This "huge" selloff of the past month really is not all that big. Investors and traders have been talking about it as if it were a huge buying opportunity or the start of the end of the world, depending on their mind-set and bias. It really has not been either, as the stock market has not even declined 10% off the highs so far.
It is not time to hobble down to Wall Street and load up on cheap stocks. Nor is it time to sell the safe and cheap stocks you currently hold in your portfolio. No one knows which way the market will trade for the rest of the year, and those pundits who get the direction correct will merely be lucky, not prescient or skillful prognosticators.
Despite all the noise, stocks have not fallen that much in the past month or so. However, let's acknowledge that the risks are very real that we could see a much larger selloff. All the fuel for the fire is in place, just waiting for a torch. Everything out of Europe borders on full-on disaster. Spain and Italy are straining to right their fiscal ships. Greece and Portugal are probably just sunk at this point. Ireland's successful bailout appears to be springing a leak.
It is not all pretty little flowers here in the U.S. markets either. Big momentum names, including previous leaders Green Mountain Coffee Roasters (GMCR) and Netflix (NFLX), have rolled over and crashed. I have no opinion on what happens to Facebook (FB), now that the IPO has busted, but the trading in the stock contains valuable information about retail participation and belief in this market. The U.S. 10-year yield at 1.66% is not predicting wonderful things for the economy in the second half of the year. Thoughtful investors have to consider the possibility of falling off an economic cliff as spending cuts and tax increases kick in next year.
Given that there is a significant chance that the bad news leads us lower, there are some sectors and stocks I would avoid and even consider shorting outright on strength (using the put-spread chicken approach, of course). I have talked in the past about the apartment REITs such as AvalonBay Communities (AVB), Essex Property Trust (ESS) and Equity Residential (EQR). I am well aware that apartments are in an economic sweet spot in the aftermath of the housing crisis, but the valuations are far beyond what a rational buyer would pay for the underlying properties. Money will eventually move out of this sector, and prices will decline rather rapidly, in my opinion. The risk is not worth the limited reward of owning these large REITs.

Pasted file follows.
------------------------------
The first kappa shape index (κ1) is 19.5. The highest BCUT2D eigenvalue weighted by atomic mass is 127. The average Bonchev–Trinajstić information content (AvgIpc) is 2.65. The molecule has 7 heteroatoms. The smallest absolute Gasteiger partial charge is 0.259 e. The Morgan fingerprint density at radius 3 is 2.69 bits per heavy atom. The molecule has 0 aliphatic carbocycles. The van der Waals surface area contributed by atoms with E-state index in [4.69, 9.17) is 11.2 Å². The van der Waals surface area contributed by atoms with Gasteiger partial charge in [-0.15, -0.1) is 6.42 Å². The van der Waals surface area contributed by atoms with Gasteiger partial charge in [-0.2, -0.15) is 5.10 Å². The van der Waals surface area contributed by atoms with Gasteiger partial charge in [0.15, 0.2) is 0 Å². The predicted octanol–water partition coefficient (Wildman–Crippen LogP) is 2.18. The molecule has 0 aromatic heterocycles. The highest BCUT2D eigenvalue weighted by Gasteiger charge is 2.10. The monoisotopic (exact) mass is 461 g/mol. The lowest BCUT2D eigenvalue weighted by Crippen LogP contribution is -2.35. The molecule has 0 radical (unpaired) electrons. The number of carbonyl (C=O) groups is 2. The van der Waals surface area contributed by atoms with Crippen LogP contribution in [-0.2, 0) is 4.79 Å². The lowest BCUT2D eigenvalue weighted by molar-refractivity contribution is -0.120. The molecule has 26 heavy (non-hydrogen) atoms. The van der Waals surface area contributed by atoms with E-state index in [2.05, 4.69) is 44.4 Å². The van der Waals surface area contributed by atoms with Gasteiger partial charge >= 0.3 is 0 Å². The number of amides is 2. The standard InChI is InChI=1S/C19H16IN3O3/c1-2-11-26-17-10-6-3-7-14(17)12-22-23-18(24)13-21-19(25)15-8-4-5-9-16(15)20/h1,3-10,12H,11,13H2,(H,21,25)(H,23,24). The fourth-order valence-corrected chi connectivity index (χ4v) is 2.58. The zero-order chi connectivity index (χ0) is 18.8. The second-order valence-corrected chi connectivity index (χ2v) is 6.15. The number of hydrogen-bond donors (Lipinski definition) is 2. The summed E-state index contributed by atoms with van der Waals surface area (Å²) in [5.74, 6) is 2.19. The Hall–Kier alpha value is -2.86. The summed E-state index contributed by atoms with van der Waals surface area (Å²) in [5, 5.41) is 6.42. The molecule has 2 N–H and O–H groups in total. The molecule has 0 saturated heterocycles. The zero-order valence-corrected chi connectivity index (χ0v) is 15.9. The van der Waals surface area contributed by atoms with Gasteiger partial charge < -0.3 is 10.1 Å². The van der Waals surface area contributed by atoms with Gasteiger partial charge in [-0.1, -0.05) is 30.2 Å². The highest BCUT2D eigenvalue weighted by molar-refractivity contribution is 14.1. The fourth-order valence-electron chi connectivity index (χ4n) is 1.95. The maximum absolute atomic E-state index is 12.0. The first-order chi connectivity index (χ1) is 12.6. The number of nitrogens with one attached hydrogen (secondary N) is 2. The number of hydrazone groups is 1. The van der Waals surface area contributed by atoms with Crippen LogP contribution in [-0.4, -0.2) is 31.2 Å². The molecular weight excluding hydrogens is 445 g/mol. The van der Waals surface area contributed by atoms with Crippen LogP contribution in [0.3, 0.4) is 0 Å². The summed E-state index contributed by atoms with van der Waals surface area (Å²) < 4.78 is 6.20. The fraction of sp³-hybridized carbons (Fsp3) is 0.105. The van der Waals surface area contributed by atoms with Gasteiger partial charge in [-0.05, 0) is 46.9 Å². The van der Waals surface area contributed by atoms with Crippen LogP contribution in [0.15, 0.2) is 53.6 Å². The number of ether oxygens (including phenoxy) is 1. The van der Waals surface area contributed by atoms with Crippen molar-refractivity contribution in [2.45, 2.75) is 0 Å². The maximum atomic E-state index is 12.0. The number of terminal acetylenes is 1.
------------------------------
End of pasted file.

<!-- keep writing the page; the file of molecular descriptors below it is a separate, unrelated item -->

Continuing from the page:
I am also skeptical that some of the red-hot specialty retailers can maintain their valuations if the economy begins to fall off once again. I confess that I have been dead wrong on lululemon athletica (LULU) so far, but its valuation just does not seem sustainable to me. Admittedly, I am an old guy and will likely never wander into one of their stores expect by mistake, but no matter how much the non-curmudgeonly population likes yoga clothing, an earnings multiple of almost 60 is just too high. One missed estimate or lowered opinion, and this stock could fall substantially and quickly.
It pains me to have to say the same thing about Under Armour (UA). These are genuine corporate good guys who have done great things in the community here in Baltimore. I have never worn their product, but I am told they make outstanding clothing and athletic footwear. However, its stock is at the upper end of the price points in the market and will be the first to suffer if the economy gets any weaker. I also note heavy insider selling in the stock in recent weeks. The potential downside is far greater than the remaining upside, in my opinion.
No one can tell you with any certainty which way this market will go. If you focus on safe and cheap, avoid the high-multiple stocks and hold cash, you are positioned to win whatever happens.